There are few greater honors as a skeptical female than being asked by Rebecca Watson to be a Skepchick. As if that wasn’t quite fantastic enough she announced that I was the newest Skepchick at the coolest party at TAM7 to a packed house of skeptics of whom I completely respect and absolutely adore. Almost everyone at the party was wearing my jewelry WHILE they congratulated me on becoming a Skepchick. It was AWESOME. I was pretty convinced by the end that I had actually acquired Skepchick superpowers and I even considered signing up for Scientology’s super hero program to show them what super is really all about. It was an unforgettable weekend. I was on top of the world.
Then I came home. I had sold out of a lot of my pieces over the TAM7 weekend so I started posting some necklaces in my etsy shop and one of the pieces I posted was one of my atheist necklaces. I have posted a photo in case you are not familiar with the design.
All my pieces are hand formed and hand painted little pieces of ceramic art and I created that piece to fill a gap I feel exists. Let’s face it, atheists are sorely misrepresented in the jewelry market and this is one of my designs geared towards non-belief. Very soon after I posted the necklace I saw that the counter on my Etsy page was steadily rising and for a moment I actually thought I had gained popularity due to my newly acquired Skepchick super-title. It was cool to be a skeptic and I was accepted as an atheist. I had reached my people. I had arrived.
The reality was of course something completely different. The reason I was getting so many clicks was that my little piece of non-theist art was being dragged through the mud. On the “another I cannot believe anyone paid for this product thread” some guy with glowing angel wings on his avatar had posted a link to my necklace with a caption that said:
“made with 100% [smug]”
Below it someone posted:
“What are you talking about? Nothing makes you look cooler than a low-quality, homemade, ceramic necklace printed clearly with your stance on a controversial issue, but wittily as an acronym made up of more positive adjectives about yourself and those that agree with your position.”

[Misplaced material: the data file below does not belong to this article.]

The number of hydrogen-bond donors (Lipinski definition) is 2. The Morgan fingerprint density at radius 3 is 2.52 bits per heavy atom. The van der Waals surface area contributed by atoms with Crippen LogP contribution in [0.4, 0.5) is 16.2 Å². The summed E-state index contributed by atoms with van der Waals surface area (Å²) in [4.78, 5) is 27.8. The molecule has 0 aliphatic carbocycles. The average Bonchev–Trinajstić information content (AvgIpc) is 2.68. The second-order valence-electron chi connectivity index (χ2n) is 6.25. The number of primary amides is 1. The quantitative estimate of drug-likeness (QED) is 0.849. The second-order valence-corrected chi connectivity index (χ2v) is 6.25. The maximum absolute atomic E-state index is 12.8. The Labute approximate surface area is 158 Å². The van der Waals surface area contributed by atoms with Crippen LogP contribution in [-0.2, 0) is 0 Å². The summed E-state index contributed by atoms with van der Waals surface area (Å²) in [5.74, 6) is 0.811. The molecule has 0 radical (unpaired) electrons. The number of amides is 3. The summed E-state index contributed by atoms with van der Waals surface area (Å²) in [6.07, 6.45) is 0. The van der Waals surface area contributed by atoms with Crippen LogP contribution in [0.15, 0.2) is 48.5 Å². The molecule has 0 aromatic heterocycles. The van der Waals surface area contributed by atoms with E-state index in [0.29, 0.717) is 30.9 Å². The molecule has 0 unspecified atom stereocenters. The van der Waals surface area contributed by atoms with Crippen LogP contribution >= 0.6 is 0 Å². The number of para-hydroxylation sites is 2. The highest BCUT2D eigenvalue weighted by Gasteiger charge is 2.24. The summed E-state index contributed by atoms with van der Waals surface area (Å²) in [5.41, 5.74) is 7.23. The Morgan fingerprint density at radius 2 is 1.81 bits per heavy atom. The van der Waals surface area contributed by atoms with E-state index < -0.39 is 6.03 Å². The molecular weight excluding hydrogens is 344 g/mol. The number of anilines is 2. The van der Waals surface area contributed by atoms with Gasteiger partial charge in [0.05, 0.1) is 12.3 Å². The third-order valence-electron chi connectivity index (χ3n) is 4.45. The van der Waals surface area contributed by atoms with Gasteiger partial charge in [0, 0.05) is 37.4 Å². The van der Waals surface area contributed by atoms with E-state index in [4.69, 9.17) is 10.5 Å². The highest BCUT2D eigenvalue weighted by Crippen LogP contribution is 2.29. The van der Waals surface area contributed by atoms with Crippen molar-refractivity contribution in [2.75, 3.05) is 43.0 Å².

It is well known that atheists are advertised by theists as evil, immoral, baby eating monsters. Now we were smug too.
My intention with that design was to make a sweet necklace that could take the place of a cross or other theist pendant and I also wanted to express and reinforce some of the positive attributes of a nonbeliever that are so often distorted and dismissed.
Does it matter what a bunch of internet trolls with nothing better to do than complain about things think about the art that I create for atheists and skeptics? Am I preaching to the choir, as they say?
It really helped to put things in perspective for me. It reminded me thats it is important to to put skeptical and science inspired art out into the world.
I’m proud of what I do and what I create as an artist. I’m also very proud to be an active part of the skeptical community. I realize now more than ever that we are a minority and that most people do not understand our (totally awesome) worldview. We have a lot of work left to do. I will continue to create art that supports our movement. I will do my best to help explain skepticism and science to the public through visual mediums and I look forward to sharing my many projects with all of you.
I’m SO ready for my next mission. Skepchick powers… ACTIVATE!